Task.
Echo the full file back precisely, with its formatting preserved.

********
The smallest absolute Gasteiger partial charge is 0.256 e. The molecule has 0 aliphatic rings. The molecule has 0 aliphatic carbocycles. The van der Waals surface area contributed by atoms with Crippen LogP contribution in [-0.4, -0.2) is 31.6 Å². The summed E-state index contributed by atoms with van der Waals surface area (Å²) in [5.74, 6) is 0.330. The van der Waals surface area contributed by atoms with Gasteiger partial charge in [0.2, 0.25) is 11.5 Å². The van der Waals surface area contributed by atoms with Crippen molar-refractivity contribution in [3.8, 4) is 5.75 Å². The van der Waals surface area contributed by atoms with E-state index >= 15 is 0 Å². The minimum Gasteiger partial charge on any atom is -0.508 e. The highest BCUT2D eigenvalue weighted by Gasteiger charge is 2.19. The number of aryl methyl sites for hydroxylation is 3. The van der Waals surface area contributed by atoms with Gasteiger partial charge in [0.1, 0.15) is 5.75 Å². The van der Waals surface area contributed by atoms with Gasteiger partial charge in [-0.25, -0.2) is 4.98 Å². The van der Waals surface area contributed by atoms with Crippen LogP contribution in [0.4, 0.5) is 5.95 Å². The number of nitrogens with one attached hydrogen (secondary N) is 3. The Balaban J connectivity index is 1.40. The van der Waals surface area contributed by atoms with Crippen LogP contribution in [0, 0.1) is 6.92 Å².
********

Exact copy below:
The smallest absolute Gasteiger partial charge is 0.256 e. The molecule has 0 aliphatic rings. The molecule has 0 aliphatic carbocycles. The van der Waals surface area contributed by atoms with Crippen LogP contribution in [-0.4, -0.2) is 31.6 Å². The summed E-state index contributed by atoms with van der Waals surface area (Å²) in [5.74, 6) is 0.330. The van der Waals surface area contributed by atoms with Gasteiger partial charge in [0.2, 0.25) is 11.5 Å². The van der Waals surface area contributed by atoms with Crippen molar-refractivity contribution in [3.8, 4) is 5.75 Å². The van der Waals surface area contributed by atoms with E-state index >= 15 is 0 Å². The minimum Gasteiger partial charge on any atom is -0.508 e. The highest BCUT2D eigenvalue weighted by Gasteiger charge is 2.19. The number of aryl methyl sites for hydroxylation is 3. The van der Waals surface area contributed by atoms with Gasteiger partial charge in [0.1, 0.15) is 5.75 Å². The van der Waals surface area contributed by atoms with Gasteiger partial charge in [-0.25, -0.2) is 4.98 Å². The van der Waals surface area contributed by atoms with Crippen LogP contribution in [0.4, 0.5) is 5.95 Å². The number of nitrogens with one attached hydrogen (secondary N) is 3. The Balaban J connectivity index is 1.40. The van der Waals surface area contributed by atoms with Crippen LogP contribution in [0, 0.1) is 6.92 Å².